The village of New Earswick is two miles north of the City Of York and was the brainchild of Joseph Rowntree, founder of the Rowntrees Cocoa factory. He was appalled at the conditions this employees had to endure in the slums of York, so he had the vision of building a garden village a mile from his factory. People would have the opportunity of living in one of these houses at an affordable rent.
Building started in 1902, starting with Western Terrace, the houses modelled on the style of a country cottage with thick walls, which were pebble dashed and painted white. Each house had an indoor toilet along with a good sized garden. On entering the village coming from the direction of York, you are greeted by these attractive houses on the right, which are fronted by a large area of grass with the Westfield beck meandering through on its way to the River Foss.
As more houses were built, the population grew and there was a need for a meeting place for the residents to socialise, worship and for the Village Council to hold their meetings. Initially two houses were allotted for this purpose, but this arrangement was found to be unsatisfactory, so it was decided that a purpose built meeting place would be provided, it was going to be called the “Temperance Inn”. The Rowntree family were Quakers and opposed to alcohol hence the suggested name. However in the end it was decided it would be known as “The Folk Hall”.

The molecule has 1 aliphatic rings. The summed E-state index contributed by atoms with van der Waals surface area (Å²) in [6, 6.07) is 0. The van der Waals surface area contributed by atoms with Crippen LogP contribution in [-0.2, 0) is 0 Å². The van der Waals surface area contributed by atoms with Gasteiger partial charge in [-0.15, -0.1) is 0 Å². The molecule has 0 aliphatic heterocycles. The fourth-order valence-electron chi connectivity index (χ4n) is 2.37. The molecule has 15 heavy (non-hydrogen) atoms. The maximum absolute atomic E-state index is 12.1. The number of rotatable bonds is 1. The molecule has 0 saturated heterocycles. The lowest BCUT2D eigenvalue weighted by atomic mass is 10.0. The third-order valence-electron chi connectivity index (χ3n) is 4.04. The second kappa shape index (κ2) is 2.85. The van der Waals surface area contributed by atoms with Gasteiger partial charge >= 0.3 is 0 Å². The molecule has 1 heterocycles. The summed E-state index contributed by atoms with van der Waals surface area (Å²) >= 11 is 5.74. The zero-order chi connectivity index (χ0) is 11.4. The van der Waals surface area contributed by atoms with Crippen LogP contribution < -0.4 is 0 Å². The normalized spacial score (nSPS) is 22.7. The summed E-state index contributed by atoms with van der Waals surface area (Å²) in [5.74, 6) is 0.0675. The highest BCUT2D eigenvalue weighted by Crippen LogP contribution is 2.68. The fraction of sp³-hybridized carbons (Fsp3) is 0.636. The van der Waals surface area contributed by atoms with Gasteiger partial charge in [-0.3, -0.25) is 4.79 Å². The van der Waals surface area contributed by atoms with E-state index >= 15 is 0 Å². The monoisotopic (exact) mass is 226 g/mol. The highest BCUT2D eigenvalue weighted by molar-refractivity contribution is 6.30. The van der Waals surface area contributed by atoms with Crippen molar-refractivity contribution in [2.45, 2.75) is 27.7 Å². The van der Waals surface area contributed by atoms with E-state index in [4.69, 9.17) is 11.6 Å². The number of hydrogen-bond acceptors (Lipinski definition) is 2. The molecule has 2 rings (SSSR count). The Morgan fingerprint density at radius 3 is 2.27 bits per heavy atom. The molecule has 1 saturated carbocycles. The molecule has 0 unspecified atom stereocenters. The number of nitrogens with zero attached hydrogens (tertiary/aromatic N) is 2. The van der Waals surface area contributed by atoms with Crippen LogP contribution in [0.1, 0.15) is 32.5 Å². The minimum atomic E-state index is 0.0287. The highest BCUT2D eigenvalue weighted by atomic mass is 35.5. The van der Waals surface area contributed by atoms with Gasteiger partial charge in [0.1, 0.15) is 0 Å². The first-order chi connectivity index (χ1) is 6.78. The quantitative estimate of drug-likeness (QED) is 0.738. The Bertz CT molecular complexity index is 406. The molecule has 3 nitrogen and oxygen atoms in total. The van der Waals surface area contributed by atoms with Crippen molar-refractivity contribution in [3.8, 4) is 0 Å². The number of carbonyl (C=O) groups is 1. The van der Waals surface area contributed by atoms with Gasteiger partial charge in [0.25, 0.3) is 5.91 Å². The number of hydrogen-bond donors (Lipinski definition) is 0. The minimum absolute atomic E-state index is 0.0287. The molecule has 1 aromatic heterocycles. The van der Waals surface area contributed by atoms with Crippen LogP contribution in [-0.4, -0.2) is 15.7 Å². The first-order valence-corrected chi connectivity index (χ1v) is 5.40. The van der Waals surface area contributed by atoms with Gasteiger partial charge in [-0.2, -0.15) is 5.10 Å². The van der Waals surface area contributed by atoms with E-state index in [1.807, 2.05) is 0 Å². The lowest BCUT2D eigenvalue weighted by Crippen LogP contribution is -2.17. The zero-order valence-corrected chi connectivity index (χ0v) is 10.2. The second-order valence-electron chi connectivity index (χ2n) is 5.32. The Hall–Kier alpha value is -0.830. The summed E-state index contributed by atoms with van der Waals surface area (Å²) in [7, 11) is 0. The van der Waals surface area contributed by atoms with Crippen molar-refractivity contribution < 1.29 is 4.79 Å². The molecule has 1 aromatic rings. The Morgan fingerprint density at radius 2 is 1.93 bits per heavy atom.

Building of the Folk Hall began in 1906 and was completed in 1907, from when on it became the social hub of the village. Eventually the original hall proved to be too small to cater for events and an extension was built in 1935 in the form of a large hall (now known as Orchard Hall). The Folk Hall hosted many societies, groups of people and gatherings of at least four different religions, who held their services every Sunday.
In the 1940s and 1950s an 18 piece dance band would play for a dance at the Folk Hall every Saturday evening, for as many as 250 dancers. Another popular group in the 1930’s was the New Earswick Dramatic Society which had 400 members in the 1930’s and put on shows throughout the year, with Gilbert and Sullivan shows being very well attended. It hosted numerous other groups including a camera club, fishing club, Girl Guides, St John’s Ambulance Brigade, the Women’s Institute, a library and a men’s social club.
The most popular event in the 1960s was “The Bop” a weekly dance where you could “bop for a bob” featuring D.J. Geoff Bunce playing the latest hits for 15-30 year olds every Tuesday. However around this time regular events started to decline with changing social trends, many people started to own televisions and preferred to stay home.
In 1970, the small hall was looking very dated and was converted into a smart Restaurant, serving tea and coffee to locals passing by as well as a selection of meals. A feature of the decor of the restaurant was a painted mural of the village, with photographs of local long term residents superimposed. This mural remained in place until the large scale refurbishment of the Folk Hall in 2017.
Above information provided by courtesy of Colin Carr (local resident)